1950s-1960s - Nisqually Delta is targeted for industrial purposes by cities and corporations.
1965 - Margaret McKenny and other leaders begin to organize to protect the Nisqually Delta from industrialization.
1950-1970 - Native people are regularly beaten and arrested for fishing. "Fish-ins" are held in protest.
1970 - The Puyallup Tribe holds a fish-in that leads to the seminal case United States v. State of Washington.
June 1971 - National Natural Landmark Designation: The Nisqually Delta was added to the National Park Service's Registry of Natural Landmarks in June 1971. The designation was based on its significance as one of the best examples of a nationally representative river delta and estuarine ecosystem. The Delta supports one of the five highest quality known examples of Washington and Oregon salt marshes. The 4,404-acre landmark includes public and private ownerships of land, including lands of the National Audubon Society and Washington Department of Fish and Wildlife.
1974 - Judge George Boldt decides United States v. State of Washington in favor of the tribes.
Jan. 22, 1974 - Establishment of Nisqually National Wildlife Refuge
1989 - Designation of the Research Natural Area: located at the mouth of the Nisqually River, the 793-acre Nisqually Delta Research Natural Area was established with the following objectives: 1) preserve and protect the Delta as a significant natural ecosystem; 2) serve as a gene pool for the preservation of native and endangered species; and 3) provide educational and research areas for the study of scientific aspects, including successional trends. Management activities that modify or alter natural ecological processes, including consumptive uses, are not allowed in Research Natural Areas.
1999 - New visitor center and boardwalks are constructed.
1999 - Friends of Nisqually National Wildlife Refuge is created.
2001 - Kenny Braget sell his farm to the Nisqually Tribe.
Nov. 11, 2009 - Completion of the largest estuary restoration project in the Pacific Northwest. In partnership with the Nisqually Indian Tribe and Ducks Unlimited, Inc., the Brown Farm Dike (constructed around 1909) is removed, returning 762 acres of estuary back to tidal influence.
February 1, 2011 - The one-mile Estuary Boardwalk is opened, reaching out as far as where the Brown Farm Dike did.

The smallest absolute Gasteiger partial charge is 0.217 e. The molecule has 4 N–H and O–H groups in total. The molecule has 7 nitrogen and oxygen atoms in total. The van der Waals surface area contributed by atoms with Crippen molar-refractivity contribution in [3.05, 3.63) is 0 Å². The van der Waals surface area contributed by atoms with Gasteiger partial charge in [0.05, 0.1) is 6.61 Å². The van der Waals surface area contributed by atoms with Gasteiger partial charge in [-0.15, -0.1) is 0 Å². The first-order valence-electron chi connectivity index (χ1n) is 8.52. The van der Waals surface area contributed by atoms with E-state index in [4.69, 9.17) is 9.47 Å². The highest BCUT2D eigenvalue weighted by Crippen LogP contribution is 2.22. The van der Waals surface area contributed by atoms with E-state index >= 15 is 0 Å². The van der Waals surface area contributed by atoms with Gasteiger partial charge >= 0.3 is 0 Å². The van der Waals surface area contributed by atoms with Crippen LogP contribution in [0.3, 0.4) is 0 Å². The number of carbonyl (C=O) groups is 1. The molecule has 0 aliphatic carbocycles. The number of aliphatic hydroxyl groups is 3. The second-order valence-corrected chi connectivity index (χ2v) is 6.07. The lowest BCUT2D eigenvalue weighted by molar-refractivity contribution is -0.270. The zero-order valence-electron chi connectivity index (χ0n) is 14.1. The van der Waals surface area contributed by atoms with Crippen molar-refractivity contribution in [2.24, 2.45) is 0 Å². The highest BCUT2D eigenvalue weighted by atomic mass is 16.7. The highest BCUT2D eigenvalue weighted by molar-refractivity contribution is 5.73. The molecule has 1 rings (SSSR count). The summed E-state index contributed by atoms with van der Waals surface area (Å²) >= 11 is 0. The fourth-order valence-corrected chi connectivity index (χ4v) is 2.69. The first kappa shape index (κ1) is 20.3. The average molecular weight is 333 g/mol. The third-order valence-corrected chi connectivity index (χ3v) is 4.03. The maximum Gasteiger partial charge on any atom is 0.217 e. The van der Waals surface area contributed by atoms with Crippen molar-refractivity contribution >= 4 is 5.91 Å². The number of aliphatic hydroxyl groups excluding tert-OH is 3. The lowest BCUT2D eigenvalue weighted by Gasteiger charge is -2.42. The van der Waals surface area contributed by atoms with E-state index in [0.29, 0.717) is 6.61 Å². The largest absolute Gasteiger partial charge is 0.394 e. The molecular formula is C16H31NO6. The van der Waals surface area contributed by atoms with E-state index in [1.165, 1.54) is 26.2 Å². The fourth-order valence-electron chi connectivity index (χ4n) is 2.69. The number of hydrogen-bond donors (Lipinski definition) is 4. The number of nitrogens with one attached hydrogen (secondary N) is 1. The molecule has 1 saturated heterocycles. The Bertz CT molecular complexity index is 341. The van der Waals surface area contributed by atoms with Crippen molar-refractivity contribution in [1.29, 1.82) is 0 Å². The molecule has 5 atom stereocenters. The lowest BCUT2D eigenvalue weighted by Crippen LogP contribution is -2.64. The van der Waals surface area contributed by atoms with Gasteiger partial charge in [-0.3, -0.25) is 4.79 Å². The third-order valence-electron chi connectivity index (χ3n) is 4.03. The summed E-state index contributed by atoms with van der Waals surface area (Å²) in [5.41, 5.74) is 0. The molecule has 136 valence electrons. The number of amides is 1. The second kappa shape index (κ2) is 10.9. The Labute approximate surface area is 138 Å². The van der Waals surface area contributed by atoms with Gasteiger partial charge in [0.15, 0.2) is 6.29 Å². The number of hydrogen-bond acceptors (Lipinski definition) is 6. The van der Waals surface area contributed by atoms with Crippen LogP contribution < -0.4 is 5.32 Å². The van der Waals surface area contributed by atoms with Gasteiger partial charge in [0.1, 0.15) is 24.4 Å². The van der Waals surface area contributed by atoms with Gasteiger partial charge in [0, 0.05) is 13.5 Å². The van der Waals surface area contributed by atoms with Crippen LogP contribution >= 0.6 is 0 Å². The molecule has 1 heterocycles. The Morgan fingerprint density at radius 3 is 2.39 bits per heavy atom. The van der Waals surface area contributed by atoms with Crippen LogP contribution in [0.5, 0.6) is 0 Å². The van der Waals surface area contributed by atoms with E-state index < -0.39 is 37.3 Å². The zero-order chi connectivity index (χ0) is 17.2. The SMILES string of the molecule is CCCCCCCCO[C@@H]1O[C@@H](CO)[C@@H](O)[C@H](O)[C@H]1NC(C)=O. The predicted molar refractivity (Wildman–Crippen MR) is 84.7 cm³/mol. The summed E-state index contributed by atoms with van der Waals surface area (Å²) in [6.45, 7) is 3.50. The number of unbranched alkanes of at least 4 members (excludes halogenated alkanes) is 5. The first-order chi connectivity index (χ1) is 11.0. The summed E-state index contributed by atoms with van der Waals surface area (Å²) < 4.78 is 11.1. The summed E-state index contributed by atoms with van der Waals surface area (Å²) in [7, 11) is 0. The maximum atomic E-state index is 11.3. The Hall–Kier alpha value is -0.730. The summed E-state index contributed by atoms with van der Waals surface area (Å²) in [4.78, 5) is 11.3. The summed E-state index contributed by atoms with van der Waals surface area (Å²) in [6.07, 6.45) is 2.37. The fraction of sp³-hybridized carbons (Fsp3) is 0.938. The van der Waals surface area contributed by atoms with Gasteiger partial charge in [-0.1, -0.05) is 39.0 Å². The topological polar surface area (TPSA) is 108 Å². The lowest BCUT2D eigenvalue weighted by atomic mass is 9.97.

May 5, 2014 - Billy Frank, Jr., dies at age 83.
Dec. 18, 2015 - The refuge changes its name from Nisqually National Wildlife Refuge to Billy Frank Jr. Nisqually National Wildlife Refuge in honor of Billy Frank Jr., a Nisqually Tribal leader and Native American spokesman for Tribal rights (Billy Frank Jr. Tell Your Story Act, PL 114-101). Congress also establishes the Medicine Creek Treaty Memorial.
Other Facilities in this Complex
Nisqually National Wildlife Refuge Complex is comprised of three refuges in western Washington.
Located in Hoquiam, Washington, approximately 56 miles west of Olympia, the refuge is known for large concentrations of migratory shorebirds, especially in spring months as they travel north to breeding grounds. The Grays Harbor estuary was designated a hemispheric reserve by the Western Hemisphere Shorebird Reserve network and is one of six major stopover areas between Alaska and South America. The Sandpiper Trail is open year-round and offers closer views to witness hundreds of thousands of shorebirds foraging, resting, and evading aerial predators.
Black River Unit of Nisqually National Wildlife Refuge
Located southwest of Olympia, the unit was established to protect the Black River watershed for biological diversity. We enhance and manage unique wetland andecosystems for the benefit of anadromous salmonid production and rearing, for migratory and resident birds, and for other wetland-dependent wildlife.